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Civil War Round Table of Kansas City
Six Civil War Must Read Books

James M. McPherson, who won a Pulitzer Prize for Battle Cry of Freedom: The Civil War Era, recently appeared on The Diane Rehm Show to promote his new book, “The War That Forged a Nation: Why the Civil War Still Matters”. Here's a link to this interview.

As part of his interview, McPherson recommended reading the following six books if you want to begin to understand "why the Civil War still matters."

  • Reconstruction: America’s Unfinished Revolution by Eric Foner. "Reconstruction chronicles the way in which Americans—black and white—responded to the unprecedented changes unleashed by the war and the end of slavery. It addresses the ways in which the emancipated slaves' quest for economic autonomy and equal citizenship shaped the political agenda of Reconstruction; the remodeling of Southern society and the place of planters, merchants, and small farmers within it; the evolution of racial attitudes and patterns of race relations; and the emergence of a national state possessing vastly expanded authority and committed, for a time, to the principle of equal rights for all Americans." taken from Amazon.

  • The Fiery Trial: Abraham Lincoln and American Slavery by Eric Foner. ?"Winner of the 2011 Pulitzer Prize in History, the Bancroft Prize, and the Lincoln Prize: from a master historian, the story of Lincoln's?and the nation's?transformation through the crucible of slavery and emancipation." taken from Amazon.

  • Confederate Reckoning by Stephanie McCurry. "The story of the Confederate States of America, the proslavery, antidemocratic nation created by white Southern slaveholders to protect their property, has been told many times in heroic and martial narratives. Now, however, Stephanie McCurry tells a very different tale of the Confederate experience. When the grandiosity of Southerners' national ambitions met the harsh realities of wartime crises, unintended consequences ensued. Although Southern statesmen and generals had built the most powerful slave regime in the Western world, they had excluded the majority of their own people-white women and slaves-and thereby sowed the seeds of their demise." ?taken from Amazon.

  • Appomattox: Victory, Defeat, and Freedom at the End of the Civil War byElizabeth R. Varon "Winner, Library of Virginia Literary Award for Nonfiction; Winner of the Dan and Marilyn Laney Prize of the Austin Civil War Round Table; Finalist, Jefferson Davis Award of the Museum of the Confederacy. Lee's surrender to Grant at Appomattox Court House evokes a highly gratifying image in the popular mind -- it was, many believe, a moment that transcended politics, a moment of healing, a moment of patriotism untainted by ideology. But as Elizabeth Varon reveals in this vividly narrated history, this rosy image conceals a seething debate over precisely what the surrender meant and what kind of nation would emerge from war. The combatants in that debate included the iconic Lee and Grant, but they also included a cast of characters previously overlooked, who brought their own understanding of the war's causes, consequences, and meaning." ?taken from Amazon.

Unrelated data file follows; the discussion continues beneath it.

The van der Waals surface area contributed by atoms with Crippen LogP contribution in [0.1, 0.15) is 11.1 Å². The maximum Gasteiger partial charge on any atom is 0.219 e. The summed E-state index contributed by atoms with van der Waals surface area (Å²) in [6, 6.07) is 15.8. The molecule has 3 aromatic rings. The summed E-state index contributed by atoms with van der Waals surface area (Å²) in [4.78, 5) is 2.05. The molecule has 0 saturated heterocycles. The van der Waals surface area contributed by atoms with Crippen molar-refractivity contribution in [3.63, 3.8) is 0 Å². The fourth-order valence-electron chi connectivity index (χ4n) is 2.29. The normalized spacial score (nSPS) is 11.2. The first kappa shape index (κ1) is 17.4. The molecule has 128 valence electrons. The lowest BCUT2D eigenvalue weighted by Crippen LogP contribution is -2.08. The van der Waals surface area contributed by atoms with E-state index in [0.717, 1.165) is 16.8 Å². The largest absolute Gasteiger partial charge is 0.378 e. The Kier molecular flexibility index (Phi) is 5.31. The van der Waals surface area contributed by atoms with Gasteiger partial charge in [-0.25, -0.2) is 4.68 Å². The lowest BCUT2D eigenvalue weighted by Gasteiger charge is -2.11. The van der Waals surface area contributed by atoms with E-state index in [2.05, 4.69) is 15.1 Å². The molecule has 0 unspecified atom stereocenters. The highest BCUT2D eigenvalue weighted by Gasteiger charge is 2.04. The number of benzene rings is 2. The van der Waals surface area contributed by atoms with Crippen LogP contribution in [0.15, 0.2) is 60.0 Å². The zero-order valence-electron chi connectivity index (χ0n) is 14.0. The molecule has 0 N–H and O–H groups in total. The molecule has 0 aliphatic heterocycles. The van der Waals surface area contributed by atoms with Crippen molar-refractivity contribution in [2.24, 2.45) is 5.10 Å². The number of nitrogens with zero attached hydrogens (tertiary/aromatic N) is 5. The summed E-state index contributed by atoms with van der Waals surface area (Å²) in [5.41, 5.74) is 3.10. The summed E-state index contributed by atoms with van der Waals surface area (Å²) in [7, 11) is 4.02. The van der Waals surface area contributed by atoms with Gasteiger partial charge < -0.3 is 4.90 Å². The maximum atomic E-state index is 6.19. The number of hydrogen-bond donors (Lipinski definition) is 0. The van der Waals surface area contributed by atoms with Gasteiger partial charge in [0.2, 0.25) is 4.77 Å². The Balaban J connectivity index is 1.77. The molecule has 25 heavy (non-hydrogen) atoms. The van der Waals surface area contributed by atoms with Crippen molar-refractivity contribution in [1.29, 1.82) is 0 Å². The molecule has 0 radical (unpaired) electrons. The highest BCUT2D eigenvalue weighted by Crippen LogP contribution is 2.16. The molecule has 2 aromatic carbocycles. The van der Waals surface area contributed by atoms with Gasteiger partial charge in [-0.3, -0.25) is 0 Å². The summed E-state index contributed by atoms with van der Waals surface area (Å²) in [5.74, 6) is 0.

• Freedom National: The Destruction of Slavery in the United States, 1861-1865  by James Oakes. "A powerful history of emancipation that reshapes our understanding of Lincoln, the Civil War, and the end of American slavery. Freedom National is a groundbreaking history of emancipation that joins the political initiatives of Lincoln and the Republicans in Congress with the courageous actions of Union soldiers and runaway slaves in the South. It shatters the widespread conviction that the Civil War was first and foremost a war to restore the Union and only gradually, when it became a military necessity, a war to end slavery. These two aims?"Liberty and Union, one and inseparable"?were intertwined in Republican policy from the very start of the war." ?taken from Amazon.

  • After Appomattox: Military Occupation and the Ends of War  by Gregory P. Downs. "After Appomattox argues that the war did not end with Confederate capitulation in 1865. Instead, a second phase commenced which lasted until 1871?not the project euphemistically called Reconstruction but a state of genuine belligerency whose mission was to shape the terms of peace. Using its war powers, the U.S. Army oversaw an ambitious occupation, stationing tens of thousands of troops in hundreds of outposts across the defeated South. This groundbreaking study of the post-surrender occupation makes clear that its purpose was to crush slavery and to create meaningful civil and political rights for freed people in the face of rebels’ bold resistance." taken from Amazon.

Civil War Round Table of Kansas City
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